Dog Training Collars: The Ins and Outs

The ins and outs of training collars

Chain training collars and others like it have lost much of their former popularity amid the rise of “force-free” methods for controlling and modifying pet behavior (we touched on a related idea in “Train Without Pain: Alternatives to Using a Shock Collar“). They are often seen as cruel, even though a choke chain employed in the correct manner does not harm a dog at all. Unfortunately, the biggest problem is that they are often used improperly.

Assuming a training collar is employed as intended, however, the next question is which type would best suit you and your pet in training situations? In this article, we’ll cover both prong and non-prong chain training collars, as well as a variation known as a martingale collar.

  • Chain Training Collars. These are most appropriate in situations where it is unlikely your little one will rush toward the end of her leash, increasing the risk of something going badly. For dogs who are not accustomed to this type of tool, it is best to limit their use to basic obedience classes or their home environment.

    Broadly speaking, chain training collars should be used when you need to maintain a moderate degree of control over your pet. Perhaps you have a dog that runs to the end of his leash and flails about, almost like a fish out of water. In those circumstances, your little one runs the risk of injuring herself, you or others.

    To prevent this from occurring, this kind of product should be put to good use before things get out of hand. You would rely on a quick yank of the collar to surprise, not choke, your dog, helping to bring her into line, if only for a moment. This gives you (or other trainer) the opportunity to work on keeping her under control over a long period by giving her a treat or other reward.

    Although chain training collars are typically constructed using links made of steel, you can also find other varieties made with nylon, leather or other materials. Arguably, while there is not much difference in the way they are intended to function, some factors to consider include strength and durability, cleaning and maintenance, and overall appearance.

  • Prong Training Collars. This type is designed are for canines who do not respond as desired – or at all – to the chain training variety. No matter how hard you attempt to control their movements, they tend to launch themselves toward the end of the leash after any sort of distraction, leaving them gasping and choking for air. This is especially problematic when it comes to very large or unruly dogs.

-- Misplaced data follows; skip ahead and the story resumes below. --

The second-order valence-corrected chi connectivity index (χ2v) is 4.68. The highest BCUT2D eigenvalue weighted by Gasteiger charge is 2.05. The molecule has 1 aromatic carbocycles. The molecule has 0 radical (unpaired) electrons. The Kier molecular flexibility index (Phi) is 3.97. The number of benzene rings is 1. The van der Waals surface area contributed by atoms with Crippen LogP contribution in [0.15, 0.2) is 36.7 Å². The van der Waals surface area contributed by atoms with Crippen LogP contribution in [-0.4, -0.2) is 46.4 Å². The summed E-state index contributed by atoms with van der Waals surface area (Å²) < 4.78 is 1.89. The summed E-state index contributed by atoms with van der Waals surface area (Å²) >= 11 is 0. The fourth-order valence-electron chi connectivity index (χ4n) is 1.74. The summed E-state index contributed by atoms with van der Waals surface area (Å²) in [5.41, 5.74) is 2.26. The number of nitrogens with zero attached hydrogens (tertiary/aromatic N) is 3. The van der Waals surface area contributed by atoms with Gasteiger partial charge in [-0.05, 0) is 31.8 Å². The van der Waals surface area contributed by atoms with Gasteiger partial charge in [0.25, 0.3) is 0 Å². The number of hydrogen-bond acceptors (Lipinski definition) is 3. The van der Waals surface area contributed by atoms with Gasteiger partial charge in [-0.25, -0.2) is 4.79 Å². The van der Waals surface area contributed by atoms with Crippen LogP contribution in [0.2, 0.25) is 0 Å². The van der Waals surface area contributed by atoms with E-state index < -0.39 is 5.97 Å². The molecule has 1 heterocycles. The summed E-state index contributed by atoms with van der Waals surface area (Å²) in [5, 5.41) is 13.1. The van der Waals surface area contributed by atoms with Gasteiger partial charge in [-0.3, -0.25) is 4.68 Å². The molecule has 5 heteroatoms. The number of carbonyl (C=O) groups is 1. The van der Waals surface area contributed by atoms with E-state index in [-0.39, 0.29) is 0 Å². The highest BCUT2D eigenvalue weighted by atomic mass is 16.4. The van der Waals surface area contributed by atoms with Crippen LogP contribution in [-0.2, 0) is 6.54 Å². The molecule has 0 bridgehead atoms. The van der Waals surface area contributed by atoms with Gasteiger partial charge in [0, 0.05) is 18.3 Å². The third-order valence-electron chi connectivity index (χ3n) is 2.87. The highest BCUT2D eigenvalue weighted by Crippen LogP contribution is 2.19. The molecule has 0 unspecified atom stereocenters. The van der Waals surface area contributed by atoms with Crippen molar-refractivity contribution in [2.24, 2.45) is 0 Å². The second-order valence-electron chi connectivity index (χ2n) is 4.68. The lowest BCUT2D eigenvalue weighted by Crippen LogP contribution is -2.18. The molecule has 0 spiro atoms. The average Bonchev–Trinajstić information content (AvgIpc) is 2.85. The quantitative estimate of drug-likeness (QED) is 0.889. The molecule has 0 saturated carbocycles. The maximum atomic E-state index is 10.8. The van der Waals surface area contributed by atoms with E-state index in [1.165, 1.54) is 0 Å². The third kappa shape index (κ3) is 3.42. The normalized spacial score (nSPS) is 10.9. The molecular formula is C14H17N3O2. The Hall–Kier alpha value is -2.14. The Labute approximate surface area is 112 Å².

Some might wonder, of course, why you would want to employ what appears to be a more dangerous method of restraint in such circumstances. In reality, the little prongs on the collar are unlikely to cause harm when it is used appropriately. Rather, they serve as a reminder to your dog that she is attached to a leash. The constant, gentle pressure they exert on her neck keeps a small portion of her mind focused on not allowing the collar to tighten any further.

  • Martingale Collars. These are not made out of metal (though they may have parts and attachments that are). They are constructed from the same nylon material that the normal, flat variety is made of, but they feature a neat twist. For dogs with large necks and relatively small heads, they prevent dogs from backing out of them.

    Generally speaking, Martingale collars work in much the same way as chain training collars, but with one key difference. Since they are constructed of flat bands of nylon wrapped more securely around your pet’s neck than a chain, she won’t experience the same surprise “popping” sensation when it is tightened that she would with the other varieties in this category.

    For sighthound dogs, which typically have the sorts of physical features referred to above, these collars do their job wonderfully, though they don’t really work well for over-the-top pullers who need to be fully reined in. They are also a handy tool for those who need a restraint that adjusts on its own – automatically – to catch behind your dog’s ears. That said, they aren’t of much use for heel training.

One thing you must keep in mind, of course, is that these types of collars should never be used when your dog is tied up outside, especially if you are not there keeping a regular eye on her. Unlike with the more ubiquitous flat variety, they can be a choking hazard when your little is left alone and actively scurrying about or getting caught up in any number of distractions.

We would add that using chain training collars on miniature and toy dogs with sensitive tracheas is generally not a good idea. Aside from the fact that these canines should not require this level of control, experience suggests that even the pressure from flat collars can sometimes cause their tracheas to collapse. The same holds true with respect to cats.

Of course, as with anything that can affect your pet’s health and wellbeing in one form or another, you should always consult with a veterinarian (and perhaps a trainer) before starting any training regime.

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